This month we’ll see the publication of the children’s nonfiction book “Library on Wheels: Mary Lemist Titcomb and America’s First Bookmobile” by Sharlee Glenn.

Kirkus has already called the book “an ennobling portrait of a pioneer who took the library out of its walls and to the public.”

It all got me to thinking about Evanston Public Library and its role in the world of bookmobiles. You see, here in Evanston, we were the first.

Saying that you were the first to do anything is always a risky proposition. As a general rule it’s tricky to prove when you’re the first at much of anything. But Evanston Public Library really did have the first city bookmobile. Yup. No question about it.

Now granted, it wasn’t the first bookmobile ever. Lots of bookmobiles had been created with the intention of bringing literature to the more rural communities out there.  

It was the idea of having a bookmobile for city rather than country residents that was innovative at the time. After all, why would a city need a bookmobile when it had a public library?  

Never mind that travel back then was a tricky proposition, or that the hours the library was open might not coincide with the hours of your average everyday working American.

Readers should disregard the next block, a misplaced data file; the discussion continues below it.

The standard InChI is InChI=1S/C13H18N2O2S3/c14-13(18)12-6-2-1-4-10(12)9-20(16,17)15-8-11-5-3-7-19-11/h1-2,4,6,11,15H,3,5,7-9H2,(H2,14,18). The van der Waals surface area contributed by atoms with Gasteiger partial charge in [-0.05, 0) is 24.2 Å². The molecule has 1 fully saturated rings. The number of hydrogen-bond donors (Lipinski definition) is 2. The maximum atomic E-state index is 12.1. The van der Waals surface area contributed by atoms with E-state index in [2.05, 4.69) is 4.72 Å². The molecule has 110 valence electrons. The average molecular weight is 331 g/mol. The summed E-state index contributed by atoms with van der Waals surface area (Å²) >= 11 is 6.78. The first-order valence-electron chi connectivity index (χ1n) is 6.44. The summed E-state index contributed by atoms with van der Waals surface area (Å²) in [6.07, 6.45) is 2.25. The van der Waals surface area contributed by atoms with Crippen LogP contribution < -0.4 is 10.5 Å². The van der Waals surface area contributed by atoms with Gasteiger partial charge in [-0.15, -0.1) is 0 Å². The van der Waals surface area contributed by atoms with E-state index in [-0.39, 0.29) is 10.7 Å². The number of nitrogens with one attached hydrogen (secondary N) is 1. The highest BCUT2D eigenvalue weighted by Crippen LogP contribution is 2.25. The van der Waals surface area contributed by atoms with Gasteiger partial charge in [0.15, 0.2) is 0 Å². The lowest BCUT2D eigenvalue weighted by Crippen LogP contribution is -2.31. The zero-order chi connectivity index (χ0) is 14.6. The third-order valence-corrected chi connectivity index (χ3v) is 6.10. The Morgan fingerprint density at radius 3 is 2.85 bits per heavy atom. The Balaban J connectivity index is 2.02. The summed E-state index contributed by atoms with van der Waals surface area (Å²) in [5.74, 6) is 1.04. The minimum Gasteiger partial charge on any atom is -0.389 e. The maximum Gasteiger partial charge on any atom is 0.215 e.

The website Bookmobiles: A History provides us with some interesting information on the topic. Initially in Evanston a Chevy-turned-bookmobile was dubbed the “Book Auto,” but that rudimentary moniker was soon changed to “The Pied Piper.”  With its ice cream truck-like looks and little horn that it would blow every two blocks, it wasn’t the craziest of names.

Former driver Charles Ferran wrote of the Piper at the time, “‘Honk! Honk! Honk!’ goes an automobile horn on the corner… The children understand it and come flocking from all over the neighborhood crying, ‘Libraree! Libraree!’ ”

This bookmobile may yet have another distinction to set it apart from the pack.  There is a strong possibility (though confirming this is difficult) that it was also the first bookmobile where the librarians read stories to the children.

Not that it didn’t contain a fair number of adult titles as well. Indeed, along its route the bookmobile would make a point to stop by the Clayton Mark Manufacturing company. Located at 1900 Dempster St., the company was Evanston’s largest employer in the early 20th century.  

Many of its workers were immigrants, and so Librarian Ida F. Wright loaded The Pied Piper with books in German, Italian, Polish, Swedish and Norwegian.

Today Evanston has no bookmobile, but we do have a book bike that goes out to a variety of different locations. Wheels are wheels, books are books, and access is important, no matter what century you live in.